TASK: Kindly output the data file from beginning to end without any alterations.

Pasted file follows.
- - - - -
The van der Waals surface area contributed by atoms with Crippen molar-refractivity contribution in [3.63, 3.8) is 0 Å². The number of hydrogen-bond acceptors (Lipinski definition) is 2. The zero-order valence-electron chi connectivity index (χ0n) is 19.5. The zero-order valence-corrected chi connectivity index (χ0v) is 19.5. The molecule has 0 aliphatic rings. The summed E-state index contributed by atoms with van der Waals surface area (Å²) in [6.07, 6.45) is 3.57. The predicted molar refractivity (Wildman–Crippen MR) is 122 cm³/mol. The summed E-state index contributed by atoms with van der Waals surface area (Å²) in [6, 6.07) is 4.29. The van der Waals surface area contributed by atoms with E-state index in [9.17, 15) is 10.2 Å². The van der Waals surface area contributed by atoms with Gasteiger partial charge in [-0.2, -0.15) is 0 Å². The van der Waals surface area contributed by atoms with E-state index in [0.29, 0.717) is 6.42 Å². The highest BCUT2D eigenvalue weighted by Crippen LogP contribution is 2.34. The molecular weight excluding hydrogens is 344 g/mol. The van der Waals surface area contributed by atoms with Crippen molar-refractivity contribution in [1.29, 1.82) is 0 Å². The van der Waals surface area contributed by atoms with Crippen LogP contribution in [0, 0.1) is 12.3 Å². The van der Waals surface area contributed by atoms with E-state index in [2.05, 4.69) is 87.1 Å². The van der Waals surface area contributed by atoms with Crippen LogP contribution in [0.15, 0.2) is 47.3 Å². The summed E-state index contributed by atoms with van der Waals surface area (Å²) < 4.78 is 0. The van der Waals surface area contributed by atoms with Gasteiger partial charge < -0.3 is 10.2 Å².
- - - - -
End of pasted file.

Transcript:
The van der Waals surface area contributed by atoms with Crippen molar-refractivity contribution in [3.63, 3.8) is 0 Å². The number of hydrogen-bond acceptors (Lipinski definition) is 2. The zero-order valence-electron chi connectivity index (χ0n) is 19.5. The zero-order valence-corrected chi connectivity index (χ0v) is 19.5. The molecule has 0 aliphatic rings. The summed E-state index contributed by atoms with van der Waals surface area (Å²) in [6.07, 6.45) is 3.57. The predicted molar refractivity (Wildman–Crippen MR) is 122 cm³/mol. The summed E-state index contributed by atoms with van der Waals surface area (Å²) in [6, 6.07) is 4.29. The van der Waals surface area contributed by atoms with E-state index in [9.17, 15) is 10.2 Å². The van der Waals surface area contributed by atoms with Gasteiger partial charge in [-0.2, -0.15) is 0 Å². The van der Waals surface area contributed by atoms with E-state index in [0.29, 0.717) is 6.42 Å². The highest BCUT2D eigenvalue weighted by Crippen LogP contribution is 2.34. The molecular weight excluding hydrogens is 344 g/mol. The van der Waals surface area contributed by atoms with Crippen molar-refractivity contribution in [1.29, 1.82) is 0 Å². The van der Waals surface area contributed by atoms with Crippen LogP contribution in [0, 0.1) is 12.3 Å². The van der Waals surface area contributed by atoms with E-state index in [2.05, 4.69) is 87.1 Å². The van der Waals surface area contributed by atoms with Crippen LogP contribution in [0.15, 0.2) is 47.3 Å². The summed E-state index contributed by atoms with van der Waals surface area (Å²) < 4.78 is 0. The van der Waals surface area contributed by atoms with Gasteiger partial charge < -0.3 is 10.2 Å².